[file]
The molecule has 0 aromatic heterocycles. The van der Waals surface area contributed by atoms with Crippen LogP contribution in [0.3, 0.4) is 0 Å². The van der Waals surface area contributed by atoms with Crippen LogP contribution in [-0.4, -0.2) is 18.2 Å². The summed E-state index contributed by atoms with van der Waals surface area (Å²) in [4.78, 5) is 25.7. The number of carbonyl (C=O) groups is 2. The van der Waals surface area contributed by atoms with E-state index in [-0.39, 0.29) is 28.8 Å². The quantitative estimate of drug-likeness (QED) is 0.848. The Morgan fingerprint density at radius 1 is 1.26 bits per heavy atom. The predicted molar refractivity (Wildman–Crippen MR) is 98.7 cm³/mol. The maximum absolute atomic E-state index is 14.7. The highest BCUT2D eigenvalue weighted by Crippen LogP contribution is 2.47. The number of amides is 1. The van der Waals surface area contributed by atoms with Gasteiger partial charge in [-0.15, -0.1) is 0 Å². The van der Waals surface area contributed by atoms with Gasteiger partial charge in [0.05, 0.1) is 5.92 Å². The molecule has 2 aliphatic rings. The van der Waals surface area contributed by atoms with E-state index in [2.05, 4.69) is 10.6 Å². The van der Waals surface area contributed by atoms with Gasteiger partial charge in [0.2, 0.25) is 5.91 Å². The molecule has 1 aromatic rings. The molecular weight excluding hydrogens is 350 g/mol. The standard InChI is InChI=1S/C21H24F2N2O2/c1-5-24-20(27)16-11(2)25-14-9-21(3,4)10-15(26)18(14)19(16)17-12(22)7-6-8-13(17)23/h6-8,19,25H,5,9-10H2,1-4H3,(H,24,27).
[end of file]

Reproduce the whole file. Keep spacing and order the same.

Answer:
The molecule has 0 aromatic heterocycles. The van der Waals surface area contributed by atoms with Crippen LogP contribution in [0.3, 0.4) is 0 Å². The van der Waals surface area contributed by atoms with Crippen LogP contribution in [-0.4, -0.2) is 18.2 Å². The summed E-state index contributed by atoms with van der Waals surface area (Å²) in [4.78, 5) is 25.7. The number of carbonyl (C=O) groups is 2. The van der Waals surface area contributed by atoms with E-state index in [-0.39, 0.29) is 28.8 Å². The quantitative estimate of drug-likeness (QED) is 0.848. The Morgan fingerprint density at radius 1 is 1.26 bits per heavy atom. The predicted molar refractivity (Wildman–Crippen MR) is 98.7 cm³/mol. The maximum absolute atomic E-state index is 14.7. The highest BCUT2D eigenvalue weighted by Crippen LogP contribution is 2.47. The number of amides is 1. The van der Waals surface area contributed by atoms with Gasteiger partial charge in [-0.15, -0.1) is 0 Å². The van der Waals surface area contributed by atoms with Gasteiger partial charge in [0.05, 0.1) is 5.92 Å². The molecule has 2 aliphatic rings. The van der Waals surface area contributed by atoms with E-state index in [2.05, 4.69) is 10.6 Å². The van der Waals surface area contributed by atoms with Gasteiger partial charge in [0.2, 0.25) is 5.91 Å². The molecule has 1 aromatic rings. The molecular weight excluding hydrogens is 350 g/mol. The standard InChI is InChI=1S/C21H24F2N2O2/c1-5-24-20(27)16-11(2)25-14-9-21(3,4)10-15(26)18(14)19(16)17-12(22)7-6-8-13(17)23/h6-8,19,25H,5,9-10H2,1-4H3,(H,24,27).